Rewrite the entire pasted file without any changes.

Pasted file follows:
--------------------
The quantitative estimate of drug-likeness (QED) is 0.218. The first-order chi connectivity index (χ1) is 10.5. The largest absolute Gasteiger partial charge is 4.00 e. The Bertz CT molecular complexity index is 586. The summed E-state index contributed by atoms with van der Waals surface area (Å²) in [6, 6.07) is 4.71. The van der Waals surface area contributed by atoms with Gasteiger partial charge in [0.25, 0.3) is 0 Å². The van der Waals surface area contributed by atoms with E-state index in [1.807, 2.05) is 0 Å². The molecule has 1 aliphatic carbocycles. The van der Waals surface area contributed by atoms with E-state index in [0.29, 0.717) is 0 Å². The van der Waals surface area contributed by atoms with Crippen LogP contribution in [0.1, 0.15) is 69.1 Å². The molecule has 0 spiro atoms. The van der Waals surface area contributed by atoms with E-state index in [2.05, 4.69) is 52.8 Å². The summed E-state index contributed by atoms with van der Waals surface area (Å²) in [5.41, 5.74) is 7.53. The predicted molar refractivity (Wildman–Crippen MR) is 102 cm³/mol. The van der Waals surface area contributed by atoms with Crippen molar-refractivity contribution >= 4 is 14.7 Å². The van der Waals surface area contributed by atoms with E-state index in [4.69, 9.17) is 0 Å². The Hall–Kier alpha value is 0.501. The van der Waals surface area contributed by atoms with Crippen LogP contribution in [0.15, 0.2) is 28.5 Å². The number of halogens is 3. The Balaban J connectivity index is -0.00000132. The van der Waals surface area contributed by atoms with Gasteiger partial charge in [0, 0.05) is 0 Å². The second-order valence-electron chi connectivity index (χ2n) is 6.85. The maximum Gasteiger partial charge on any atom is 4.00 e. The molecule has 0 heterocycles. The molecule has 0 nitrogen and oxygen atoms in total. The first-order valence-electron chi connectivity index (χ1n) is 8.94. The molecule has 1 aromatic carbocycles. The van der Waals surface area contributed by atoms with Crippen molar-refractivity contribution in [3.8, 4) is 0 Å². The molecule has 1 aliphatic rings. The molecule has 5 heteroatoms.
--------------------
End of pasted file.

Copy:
The quantitative estimate of drug-likeness (QED) is 0.218. The first-order chi connectivity index (χ1) is 10.5. The largest absolute Gasteiger partial charge is 4.00 e. The Bertz CT molecular complexity index is 586. The summed E-state index contributed by atoms with van der Waals surface area (Å²) in [6, 6.07) is 4.71. The van der Waals surface area contributed by atoms with Gasteiger partial charge in [0.25, 0.3) is 0 Å². The van der Waals surface area contributed by atoms with E-state index in [1.807, 2.05) is 0 Å². The molecule has 1 aliphatic carbocycles. The van der Waals surface area contributed by atoms with E-state index in [0.29, 0.717) is 0 Å². The van der Waals surface area contributed by atoms with Crippen LogP contribution in [0.1, 0.15) is 69.1 Å². The molecule has 0 spiro atoms. The van der Waals surface area contributed by atoms with E-state index in [2.05, 4.69) is 52.8 Å². The summed E-state index contributed by atoms with van der Waals surface area (Å²) in [5.41, 5.74) is 7.53. The predicted molar refractivity (Wildman–Crippen MR) is 102 cm³/mol. The van der Waals surface area contributed by atoms with Crippen molar-refractivity contribution >= 4 is 14.7 Å². The van der Waals surface area contributed by atoms with E-state index in [4.69, 9.17) is 0 Å². The Hall–Kier alpha value is 0.501. The van der Waals surface area contributed by atoms with Crippen LogP contribution in [0.15, 0.2) is 28.5 Å². The number of halogens is 3. The Balaban J connectivity index is -0.00000132. The van der Waals surface area contributed by atoms with Gasteiger partial charge in [0, 0.05) is 0 Å². The second-order valence-electron chi connectivity index (χ2n) is 6.85. The maximum Gasteiger partial charge on any atom is 4.00 e. The molecule has 0 heterocycles. The molecule has 0 nitrogen and oxygen atoms in total. The first-order valence-electron chi connectivity index (χ1n) is 8.94. The molecule has 1 aromatic carbocycles. The van der Waals surface area contributed by atoms with Crippen molar-refractivity contribution in [3.8, 4) is 0 Å². The molecule has 1 aliphatic rings. The molecule has 5 heteroatoms.